Take care of yourself physically and mentally. Develop your own career. Pursue what gives you meaning. All of this can help build your confidence.
As they say, “confidence is sexy.” And your partner will certainly think the same.
6. Try to give your partner more space
It’s challenging to go against your natural state of clinginess. But try to give your partner more space.
According to psychologist Jeremy E Sherman, couples need to give each other space – and it’s nothing personal.
“Loving deeply doesn’t mean wanting to be together every minute. Time together is certainly one gauge of how strong the love is. Still, it’s dangerous to put too much stock in time together as the indicator of relationship health.”
So allow your partner space to breathe.
If you’re in a long-distant relationship, it’s especially important to follow this tip.
7. Talk to your partner
Don’t underestimate the power of a good talk.
You and your partner should have an open mind about the issues you’re dealing with. Communicate clearly and listen intently.
“Calmly discussing your feelings, rather than acting on them, will not only reassure you that your partner really does care about you—it will also help your partner gain insight into what sets you off. “
Deal with the big elephant in the room. And more importantly, tell your partner that you’re willing to work on being less clingy.
8. Know your worth
Perhaps part of the problem is that you don’t feel like you’re being appreciated enough in the relationship.
You need to realize that you are worthy of love and attention.
It’s quite normal to struggle with your self-worth while in a relationship, especially if it’s new.
According to licensed mental and sexual health therapist Erika Miley:
“Our brain loves new love and we often isolate ourselves, not intentionally, from our lives before the relationship.”
If you feel like your partner’s attention isn’t enough, even when they are trying their best, then it’s likely because you’re struggling with self-worth.
However, if you feel like there’s a basis for your feelings, it’s best to talk to your partner about it.
Love and affection should not be demanded.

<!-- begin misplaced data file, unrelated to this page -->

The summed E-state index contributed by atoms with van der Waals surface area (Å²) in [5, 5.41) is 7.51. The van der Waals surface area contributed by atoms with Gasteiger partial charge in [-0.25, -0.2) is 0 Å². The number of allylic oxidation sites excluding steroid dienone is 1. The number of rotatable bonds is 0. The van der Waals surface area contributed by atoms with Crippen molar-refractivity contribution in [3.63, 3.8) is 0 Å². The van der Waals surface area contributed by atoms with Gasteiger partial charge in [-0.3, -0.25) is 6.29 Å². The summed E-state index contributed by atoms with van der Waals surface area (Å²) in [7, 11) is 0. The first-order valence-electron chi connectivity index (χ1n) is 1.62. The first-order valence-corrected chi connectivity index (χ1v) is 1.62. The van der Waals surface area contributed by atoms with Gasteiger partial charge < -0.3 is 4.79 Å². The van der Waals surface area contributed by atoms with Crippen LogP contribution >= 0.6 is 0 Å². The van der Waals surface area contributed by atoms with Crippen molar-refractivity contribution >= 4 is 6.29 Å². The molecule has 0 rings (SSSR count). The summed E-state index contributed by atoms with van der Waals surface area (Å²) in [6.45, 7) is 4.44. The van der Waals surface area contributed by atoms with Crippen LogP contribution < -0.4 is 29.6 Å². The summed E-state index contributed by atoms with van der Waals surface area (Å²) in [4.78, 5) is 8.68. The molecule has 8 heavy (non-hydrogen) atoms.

It should be given freely.
If you have to constantly ask for it, then it’s not real love.
9. Try not to be too physically clingy
Being clingy isn’t just emotional. It can also be physical.
Public displays of affection are healthy to some extent. Some people even depend on affection to feel loved and validated.
However, everyone needs to have their personal space. And if you don’t establish boundaries, it could be a big problem.
In fact, a recent study shows that couples who are overly affectionate at the start of their relationship tend to break up sooner than those who don’t engage in PDA.
Try to discuss boundaries when it comes to displays of affection.
It doesn’t mean you should stop, but maybe a little distance can help you be a little less needy.
10. Spend more time with your loved ones
Don’t be one of those people who forget their family and friends once they’re in relationships.
Yes, your partner is one significant part of your life, but they shouldn’t be your whole life.
Don’t neglect to spend time with the people who have been with you through everything. Your family and friends will be the one to pick you up in pieces should your relationship end.
They are also a healthy source of support when you’re going through relationship problems.
In fact, spending time with friends can help relieve your anxiety.
According to licensed psychologist Janna Koretz:
“Friends help you realistically look at things; they help you see things for what they really are. Having someone who can be an outside perspective to help you make good decisions will benefit your relationship.
“Also, romantic relationships create a lot of anxiety. If you talk to friends, then you probably have people saying ‘I’ve done that before’ or ‘This is how you solve that problem.’ Friendship provides a really good support network.”
Strong connections with other people will ease your proclivity to being clingy to your partner.
11. Meet new people
Did you know that relationships are the number one promoter of happiness in life?
No—not only romantic relationships but friendships and family connections as well.
Studies show that when you’re surrounded by happy friends, their happiness rubs off on you, too. When friends become happier, the whole group gets happier, too.
Expanding your social circle shouldn’t stop just because you’ve found a new significant other.
According to Whitbourne:
“People experiencing similar life events can often provide the most valuable support to each other. Unfortunately, some couples withdraw from their friendships when their relationship turns serious. You can benefit both from maintaining your separate friendships, but also from sharing with the couples who are experiencing transitions such as becoming parents, raising teenagers, and helping older family members.”
If you and your partner want a healthy relationship, then both of you should be open to the other meeting new people.
New people in your lives will only add more meaning, more experienced, and it’s a healthy way of bringing balance in your relationship.
It’s easy to get caught up in your own turmoil.
But remember that your partner is human too. How you act and what to do affects him mentally and emotionally, too.
Dating coach Lisa Shield says:
“If you feel like you don’t know what you’re doing, you can start to feel vulnerable and threatened. You have to understand that the other person has insecurities and fears just like you do. Then, you can start to meet them in the middle, rather than seeing them as a mystery.”
Compromise where you can. Talk about how you make each other feel.